Montreal Canadiens\' Andrei Markov, of Russia, skates while playing against the Vancouver Canucks during the first period of an NHL hockey game in Vancouver, B.C., on Saturday March 10, 2012. Defenceman Andrei Markov pulled on a Montreal Canadiens game sweater Saturday for the first time in 16 months against the Vancouver Canucks. The 33-year-old Russian\'s return to action marked the end of a gruelling rehabilitation from two knee surgeries involving anterior cruciate ligament reconstructions. THE CANADIAN PRESS/Darryl Dyck
VANCOUVER - Defenceman Andrei Markov pulled on a Montreal Canadiens game sweater Saturday for the first time in 16 months against the Vancouver Canucks.
The 33-year-old Russian's return to action marked the end of a gruelling rehabilitation from two knee surgeries involving anterior cruciate ligament reconstructions. He earned a power-play assist in the Canadiens' 4-1 win.
There had been several setbacks during his recovery but Markov had been practising with the club—including contact—for the last few weeks.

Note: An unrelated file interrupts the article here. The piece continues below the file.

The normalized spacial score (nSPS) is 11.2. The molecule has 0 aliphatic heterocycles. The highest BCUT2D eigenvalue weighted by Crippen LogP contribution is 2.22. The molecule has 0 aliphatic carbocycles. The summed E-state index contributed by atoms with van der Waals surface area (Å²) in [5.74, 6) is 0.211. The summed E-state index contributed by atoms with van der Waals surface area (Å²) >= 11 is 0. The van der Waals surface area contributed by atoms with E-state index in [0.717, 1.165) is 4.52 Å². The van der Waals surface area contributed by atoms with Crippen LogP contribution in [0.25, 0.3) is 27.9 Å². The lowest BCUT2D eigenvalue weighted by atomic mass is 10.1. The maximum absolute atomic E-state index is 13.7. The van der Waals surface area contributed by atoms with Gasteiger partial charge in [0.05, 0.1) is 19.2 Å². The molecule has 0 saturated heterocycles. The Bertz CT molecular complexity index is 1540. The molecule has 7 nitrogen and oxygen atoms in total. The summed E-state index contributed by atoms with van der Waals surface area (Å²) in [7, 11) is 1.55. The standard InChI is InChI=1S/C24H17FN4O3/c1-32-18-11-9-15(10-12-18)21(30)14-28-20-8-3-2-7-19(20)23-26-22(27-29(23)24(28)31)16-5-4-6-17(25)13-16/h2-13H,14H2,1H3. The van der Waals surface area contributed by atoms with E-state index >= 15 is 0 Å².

Markov, who did not talk to the media before the game, was given the green light by team doctors to join the active roster on Saturday morning but his appearance in the lineup was a game-time decision.
"We'll figure out best way to manage his ice based on how the game is going and how he is feeling," coach Randy Cunneyworth said after the morning skate.
"It's another step in the right direction for a guy we know is a very good player, but we don't want to throw too much on his plate."
Markov's last game was at the Bell Centre on Nov. 13, 2010 against the Carolina Hurricanes. He missed 133 games over two seasons since injuring his knee in that contest.
Teammate Josh Gorges, who had season-ending surgery in January 2011 and didn't return until the start of this campaign, said Markov still has an uphill journey.
"I don't expect him to be at his 100 per cent best first game back after this long a break," said Gorges, a fellow defenceman. "The timing of things has to come back, but mentally he just has to get out there, get a couple of shifts early, keep them short, keep them quick, get the feel for the puck, get the feel for the timing.
"Probably the best thing to do would be take a hit, take a big hit, and to know that he can keep going, his knee will be fine and mentally he can overcome that obstacle and he’ll be fine."